Minister for Justice Alan Shatter has said the culture outlined in the report on St Patrick's Institution has been brought to an end.

He said a substantial programme of reform has been put in place and the vast majority of it has already been implemented.

Speaking on RTÉ’s Morning Ireland, Mr Shatter said the control and restraint measures outlined in the report have ceased completely and 60% of staff have been retrained.

He said the remaining 40% of staff will have completed retraining next month.

Children's Ombudsman Emily Logan said she was patronised and made fun of when she reported on conditions at St Patrick's last year.

Ms Logan said senior officials at the Department of Justice had an attitude of indifference towards the young offenders and had no respect for them because they had broken the law.

"Last year I was, I suppose, patronised somewhat and made fun of, if you like, and made to believe that I was a bit naive in thinking that what the young people were saying is true," she said.

"So effectively if you have young people who were in conflict with the law, we're not expected to believe what they are saying."

She said the findings were reminiscent of the revelations in the Ryan Report into abuse at State and church-run institutions.

Ms Logan, who visited St Patrick's last week, said the young people there were definitely still fearful of making a complaint.

She said there was a new and open approach from the new director of the prison services and felt confident about the commitment of the new governor at the institution to improve conditions.

Mr Shatter said there is new management and better oversight at the institution and young adults will no longer be housed there from 2014.

He said investigations are under way into particular officers and a new complaints procedure will be in place from November.

Panel to investigate historical complaints

A new panel of independent investigators will also be asked to address historical complaints.

The Irish Prison Service said a number of staff members at the institution are being investigated following the publication of the Inspector of Prisons' report.

The report on the detention centre found that a minority of prison officers and staff bully, intimidate and provoke inmates, including children.

Irish Penal Reform Trust Executive Director Liam Herrick said it was not known whether the officers accused of bullying are still working at St Patrick's.

Speaking on RTÉ's Morning Ireland, Mr Herrick said the report showed certain groups of young men being treated in a scandalous fashion.

He said while a new governor has been appointed, it is not known if the individuals concerned have been identified.

The Prison Officers' Association said the report raises many important issues, "including the urgent need to provide training for prison officers in dealing with young offenders".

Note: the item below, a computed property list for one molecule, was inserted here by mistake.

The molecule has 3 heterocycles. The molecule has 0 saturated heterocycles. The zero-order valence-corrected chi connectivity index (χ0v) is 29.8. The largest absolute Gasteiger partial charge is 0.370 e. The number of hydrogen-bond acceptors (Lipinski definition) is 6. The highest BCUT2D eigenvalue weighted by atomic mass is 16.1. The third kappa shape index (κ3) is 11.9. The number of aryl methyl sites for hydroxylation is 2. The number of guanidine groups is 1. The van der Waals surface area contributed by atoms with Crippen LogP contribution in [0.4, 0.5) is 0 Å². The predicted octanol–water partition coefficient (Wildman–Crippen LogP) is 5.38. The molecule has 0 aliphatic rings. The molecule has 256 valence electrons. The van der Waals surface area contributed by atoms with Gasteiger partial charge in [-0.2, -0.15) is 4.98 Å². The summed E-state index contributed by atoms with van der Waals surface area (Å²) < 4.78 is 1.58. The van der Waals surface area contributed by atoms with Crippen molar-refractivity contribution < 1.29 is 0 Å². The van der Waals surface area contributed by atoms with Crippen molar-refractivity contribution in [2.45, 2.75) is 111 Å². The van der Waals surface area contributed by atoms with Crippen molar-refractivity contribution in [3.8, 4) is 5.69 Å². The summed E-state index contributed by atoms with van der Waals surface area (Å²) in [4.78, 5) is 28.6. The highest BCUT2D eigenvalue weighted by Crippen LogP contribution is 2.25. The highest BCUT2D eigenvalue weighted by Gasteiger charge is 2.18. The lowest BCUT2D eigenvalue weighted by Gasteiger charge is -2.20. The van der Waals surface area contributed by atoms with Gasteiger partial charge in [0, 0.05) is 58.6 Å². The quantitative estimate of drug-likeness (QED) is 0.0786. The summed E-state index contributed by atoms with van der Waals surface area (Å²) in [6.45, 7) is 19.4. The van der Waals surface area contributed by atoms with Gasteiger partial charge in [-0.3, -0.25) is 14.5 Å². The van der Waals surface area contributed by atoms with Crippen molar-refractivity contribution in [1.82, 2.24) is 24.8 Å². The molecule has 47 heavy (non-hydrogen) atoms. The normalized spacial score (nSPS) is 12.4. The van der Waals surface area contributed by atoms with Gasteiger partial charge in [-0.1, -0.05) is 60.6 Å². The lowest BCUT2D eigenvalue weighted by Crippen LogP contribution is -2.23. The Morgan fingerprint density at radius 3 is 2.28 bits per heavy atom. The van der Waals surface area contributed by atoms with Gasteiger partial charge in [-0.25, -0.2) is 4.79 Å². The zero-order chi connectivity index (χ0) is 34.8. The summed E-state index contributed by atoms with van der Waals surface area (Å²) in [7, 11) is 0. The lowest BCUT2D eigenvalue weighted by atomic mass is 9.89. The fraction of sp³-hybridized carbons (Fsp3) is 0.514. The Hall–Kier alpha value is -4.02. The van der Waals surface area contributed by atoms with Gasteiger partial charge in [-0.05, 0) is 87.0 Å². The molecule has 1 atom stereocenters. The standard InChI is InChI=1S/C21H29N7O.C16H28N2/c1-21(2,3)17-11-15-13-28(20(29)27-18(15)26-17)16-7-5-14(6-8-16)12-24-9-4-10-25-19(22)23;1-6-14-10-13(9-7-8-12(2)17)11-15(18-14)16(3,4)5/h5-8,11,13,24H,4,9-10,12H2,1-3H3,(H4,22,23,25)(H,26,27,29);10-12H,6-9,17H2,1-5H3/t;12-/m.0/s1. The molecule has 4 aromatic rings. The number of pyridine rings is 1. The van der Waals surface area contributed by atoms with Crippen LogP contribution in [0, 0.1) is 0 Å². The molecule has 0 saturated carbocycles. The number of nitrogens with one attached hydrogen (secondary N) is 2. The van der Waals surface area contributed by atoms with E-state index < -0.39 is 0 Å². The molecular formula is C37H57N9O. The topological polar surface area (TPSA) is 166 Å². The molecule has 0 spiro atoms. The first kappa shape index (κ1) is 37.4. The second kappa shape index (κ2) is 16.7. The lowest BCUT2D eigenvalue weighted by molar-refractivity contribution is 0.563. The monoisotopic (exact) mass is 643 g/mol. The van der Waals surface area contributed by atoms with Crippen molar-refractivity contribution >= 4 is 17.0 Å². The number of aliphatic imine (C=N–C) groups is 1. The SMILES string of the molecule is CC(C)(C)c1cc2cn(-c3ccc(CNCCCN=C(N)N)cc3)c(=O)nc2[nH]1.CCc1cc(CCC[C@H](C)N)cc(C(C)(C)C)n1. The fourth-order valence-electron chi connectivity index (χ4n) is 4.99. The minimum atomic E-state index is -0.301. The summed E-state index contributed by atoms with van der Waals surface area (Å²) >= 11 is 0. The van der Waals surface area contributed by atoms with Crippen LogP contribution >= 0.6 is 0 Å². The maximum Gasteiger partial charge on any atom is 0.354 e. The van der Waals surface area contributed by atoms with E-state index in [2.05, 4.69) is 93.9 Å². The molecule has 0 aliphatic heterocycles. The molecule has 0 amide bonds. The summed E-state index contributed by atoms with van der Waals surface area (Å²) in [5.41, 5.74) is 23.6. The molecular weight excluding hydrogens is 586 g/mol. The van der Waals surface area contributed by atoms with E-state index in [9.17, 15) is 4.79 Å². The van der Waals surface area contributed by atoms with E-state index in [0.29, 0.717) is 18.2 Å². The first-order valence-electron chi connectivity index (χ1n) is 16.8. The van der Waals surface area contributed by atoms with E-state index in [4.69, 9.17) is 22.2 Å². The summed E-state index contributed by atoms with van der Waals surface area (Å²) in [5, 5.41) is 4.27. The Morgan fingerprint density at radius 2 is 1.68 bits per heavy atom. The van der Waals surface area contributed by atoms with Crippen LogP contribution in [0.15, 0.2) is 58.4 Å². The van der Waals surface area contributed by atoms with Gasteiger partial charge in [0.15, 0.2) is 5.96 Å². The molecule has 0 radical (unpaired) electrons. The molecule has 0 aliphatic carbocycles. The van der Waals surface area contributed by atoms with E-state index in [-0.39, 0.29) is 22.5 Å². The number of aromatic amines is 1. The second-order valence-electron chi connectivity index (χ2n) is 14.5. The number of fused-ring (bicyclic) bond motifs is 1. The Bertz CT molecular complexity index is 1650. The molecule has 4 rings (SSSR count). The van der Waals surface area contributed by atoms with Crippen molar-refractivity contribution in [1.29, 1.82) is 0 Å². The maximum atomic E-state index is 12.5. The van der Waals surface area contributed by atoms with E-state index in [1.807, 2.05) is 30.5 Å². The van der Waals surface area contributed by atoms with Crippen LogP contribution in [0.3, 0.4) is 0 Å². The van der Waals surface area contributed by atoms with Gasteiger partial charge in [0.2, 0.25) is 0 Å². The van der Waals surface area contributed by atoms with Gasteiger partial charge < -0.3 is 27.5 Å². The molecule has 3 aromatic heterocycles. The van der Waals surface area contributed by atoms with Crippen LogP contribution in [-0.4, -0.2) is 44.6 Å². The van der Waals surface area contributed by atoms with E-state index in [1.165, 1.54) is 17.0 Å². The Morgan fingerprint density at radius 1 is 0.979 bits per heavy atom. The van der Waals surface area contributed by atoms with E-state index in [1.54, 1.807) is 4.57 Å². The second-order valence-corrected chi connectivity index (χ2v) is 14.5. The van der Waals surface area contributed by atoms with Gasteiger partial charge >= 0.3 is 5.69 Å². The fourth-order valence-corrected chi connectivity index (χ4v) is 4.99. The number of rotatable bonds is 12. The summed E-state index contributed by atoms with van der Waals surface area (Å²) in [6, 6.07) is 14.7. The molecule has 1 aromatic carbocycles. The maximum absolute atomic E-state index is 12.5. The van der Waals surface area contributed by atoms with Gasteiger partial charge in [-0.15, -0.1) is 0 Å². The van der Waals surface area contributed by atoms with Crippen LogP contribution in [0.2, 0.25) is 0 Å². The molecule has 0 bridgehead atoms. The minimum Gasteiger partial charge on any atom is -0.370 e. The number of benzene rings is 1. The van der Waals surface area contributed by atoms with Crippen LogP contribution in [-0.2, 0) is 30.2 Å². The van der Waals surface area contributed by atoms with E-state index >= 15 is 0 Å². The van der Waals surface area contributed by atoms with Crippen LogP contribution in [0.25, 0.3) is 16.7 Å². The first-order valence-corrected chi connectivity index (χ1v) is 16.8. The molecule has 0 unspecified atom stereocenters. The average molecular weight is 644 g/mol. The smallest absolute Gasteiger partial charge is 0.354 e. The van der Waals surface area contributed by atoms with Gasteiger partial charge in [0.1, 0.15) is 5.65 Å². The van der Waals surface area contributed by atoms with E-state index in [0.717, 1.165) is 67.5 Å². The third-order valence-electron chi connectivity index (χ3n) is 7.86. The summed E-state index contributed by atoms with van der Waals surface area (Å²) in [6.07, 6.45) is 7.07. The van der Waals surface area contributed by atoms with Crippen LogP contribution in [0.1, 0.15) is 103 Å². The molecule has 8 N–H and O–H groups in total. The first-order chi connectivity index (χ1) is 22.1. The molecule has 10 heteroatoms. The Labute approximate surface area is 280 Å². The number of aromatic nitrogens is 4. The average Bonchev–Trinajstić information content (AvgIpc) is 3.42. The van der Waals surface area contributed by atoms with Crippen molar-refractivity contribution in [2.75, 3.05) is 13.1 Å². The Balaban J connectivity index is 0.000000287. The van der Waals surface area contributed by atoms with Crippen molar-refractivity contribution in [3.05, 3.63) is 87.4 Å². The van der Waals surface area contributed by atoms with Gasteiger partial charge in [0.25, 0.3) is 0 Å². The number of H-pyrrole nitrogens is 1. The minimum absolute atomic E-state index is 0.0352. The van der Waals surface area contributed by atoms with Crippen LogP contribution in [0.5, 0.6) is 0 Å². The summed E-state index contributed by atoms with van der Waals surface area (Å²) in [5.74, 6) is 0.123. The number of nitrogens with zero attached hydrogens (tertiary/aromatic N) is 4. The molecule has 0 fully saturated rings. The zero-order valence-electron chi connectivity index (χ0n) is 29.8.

In 1985, the Whitaker Report recommended St Patrick's Institution be closed.

Now, 25 years and several reports later, the latest report details the mistreatment and degradation of children there, with some being forcibly restrained and their clothes being ripped and cut off them.

While the majority of the 198 staff deal with the inmates in a professional, courteous and proper manner, the report is highly critical of a minority who bully, intimidate and provoke retaliation, which results in disciplinary measures being taken against the prisoners.

The IPS said internal disciplinary inquiries are under way into the behaviour of a small number of staff and these could result in some cases in dismissal. 

Issues 'had been raised before' - Chaplain

Head of the Prison Chaplaincy Team, Fr Ciaran Enright has said that issues raised in the report had been raised before.

Speaking on RTÉ's News at One, Fr Enright said that chaplains and many other bodies, including European bodies, had voiced concerns about the treatment of children and young men in St Patrick's.

Fr Enright said that he hopes that this report will be listened to and will be acted upon.

"What's different and what's new is the detail and the facts that are outlined in such a systematic and frightening way, a really horrifying way to see those facts laid out, and those truths laid out. But they have been spoken before, time and time again and I suppose as a group of Chaplains, we're hoping now that maybe this is the report that will be listened to."

He added that with posters urging voters to vote "yes for children" in relation to the upcoming referendum, that this must include a "yes for the children and young men" in State care in St Patrick's Institution.

"It's still continues that we have young men locked up behind their doors some for 23 hours a day, many for 17 hours a day, and we kind of ask ourselves, is this what we mean looking at posters all over the country where we're saying "yes for children" in the upcoming referendum.

“Is this what yes for children means because if we're saying yes for children, the children and young adults in St Patrick's Institution must be part of that yes."

Elsewhere, Clare Daly TD has criticised the delay in making the report public, saying the report was submitted to Minister Shatter many months ago.

She said that three-and-a-half-months is "a long time in prisons terms, in fact it could be a whole sentence for some young person".